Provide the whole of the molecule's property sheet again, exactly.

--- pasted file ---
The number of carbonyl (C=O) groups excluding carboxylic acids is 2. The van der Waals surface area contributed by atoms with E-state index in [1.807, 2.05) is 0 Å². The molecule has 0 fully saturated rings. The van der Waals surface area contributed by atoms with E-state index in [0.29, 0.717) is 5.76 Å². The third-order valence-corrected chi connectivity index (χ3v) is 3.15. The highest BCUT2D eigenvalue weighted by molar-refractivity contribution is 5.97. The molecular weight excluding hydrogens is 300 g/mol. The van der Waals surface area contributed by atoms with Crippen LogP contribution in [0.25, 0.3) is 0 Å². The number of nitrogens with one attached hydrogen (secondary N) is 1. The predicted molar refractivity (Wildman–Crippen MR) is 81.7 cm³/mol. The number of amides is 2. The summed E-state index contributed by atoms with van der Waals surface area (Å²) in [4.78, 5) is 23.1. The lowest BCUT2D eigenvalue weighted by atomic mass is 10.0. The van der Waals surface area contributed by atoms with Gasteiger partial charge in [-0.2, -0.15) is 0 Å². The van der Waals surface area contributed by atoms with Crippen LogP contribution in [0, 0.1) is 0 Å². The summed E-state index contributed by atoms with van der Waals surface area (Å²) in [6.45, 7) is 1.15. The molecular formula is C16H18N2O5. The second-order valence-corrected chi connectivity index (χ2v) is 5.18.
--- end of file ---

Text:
The number of carbonyl (C=O) groups excluding carboxylic acids is 2. The van der Waals surface area contributed by atoms with E-state index in [1.807, 2.05) is 0 Å². The molecule has 0 fully saturated rings. The van der Waals surface area contributed by atoms with E-state index in [0.29, 0.717) is 5.76 Å². The third-order valence-corrected chi connectivity index (χ3v) is 3.15. The highest BCUT2D eigenvalue weighted by molar-refractivity contribution is 5.97. The molecular weight excluding hydrogens is 300 g/mol. The van der Waals surface area contributed by atoms with Crippen LogP contribution in [0.25, 0.3) is 0 Å². The number of nitrogens with one attached hydrogen (secondary N) is 1. The predicted molar refractivity (Wildman–Crippen MR) is 81.7 cm³/mol. The number of amides is 2. The summed E-state index contributed by atoms with van der Waals surface area (Å²) in [4.78, 5) is 23.1. The lowest BCUT2D eigenvalue weighted by atomic mass is 10.0. The van der Waals surface area contributed by atoms with Gasteiger partial charge in [-0.2, -0.15) is 0 Å². The van der Waals surface area contributed by atoms with Crippen LogP contribution in [0, 0.1) is 0 Å². The summed E-state index contributed by atoms with van der Waals surface area (Å²) in [6.45, 7) is 1.15. The molecular formula is C16H18N2O5. The second-order valence-corrected chi connectivity index (χ2v) is 5.18.